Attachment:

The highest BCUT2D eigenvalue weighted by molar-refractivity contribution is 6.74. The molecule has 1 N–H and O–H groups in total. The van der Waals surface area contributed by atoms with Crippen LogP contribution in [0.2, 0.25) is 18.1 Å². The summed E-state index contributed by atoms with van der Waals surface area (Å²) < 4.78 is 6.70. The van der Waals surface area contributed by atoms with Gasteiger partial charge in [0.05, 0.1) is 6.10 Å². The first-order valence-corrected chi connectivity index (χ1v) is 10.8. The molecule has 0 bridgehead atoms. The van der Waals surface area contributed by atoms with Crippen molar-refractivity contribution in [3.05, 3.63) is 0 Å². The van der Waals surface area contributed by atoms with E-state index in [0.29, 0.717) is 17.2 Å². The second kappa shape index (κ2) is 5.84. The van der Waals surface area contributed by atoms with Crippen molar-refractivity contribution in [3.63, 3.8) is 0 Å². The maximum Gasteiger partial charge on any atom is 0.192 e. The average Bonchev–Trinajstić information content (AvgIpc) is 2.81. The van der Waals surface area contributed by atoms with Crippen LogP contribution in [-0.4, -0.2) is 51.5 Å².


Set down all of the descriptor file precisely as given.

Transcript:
The highest BCUT2D eigenvalue weighted by molar-refractivity contribution is 6.74. The molecule has 1 N–H and O–H groups in total. The van der Waals surface area contributed by atoms with Crippen LogP contribution in [0.2, 0.25) is 18.1 Å². The summed E-state index contributed by atoms with van der Waals surface area (Å²) < 4.78 is 6.70. The van der Waals surface area contributed by atoms with Gasteiger partial charge in [0.05, 0.1) is 6.10 Å². The first-order valence-corrected chi connectivity index (χ1v) is 10.8. The molecule has 0 bridgehead atoms. The van der Waals surface area contributed by atoms with Crippen molar-refractivity contribution in [3.05, 3.63) is 0 Å². The van der Waals surface area contributed by atoms with E-state index in [0.29, 0.717) is 17.2 Å². The second kappa shape index (κ2) is 5.84. The van der Waals surface area contributed by atoms with Crippen molar-refractivity contribution in [3.63, 3.8) is 0 Å². The maximum Gasteiger partial charge on any atom is 0.192 e. The average Bonchev–Trinajstić information content (AvgIpc) is 2.81. The van der Waals surface area contributed by atoms with Crippen LogP contribution in [-0.4, -0.2) is 51.5 Å².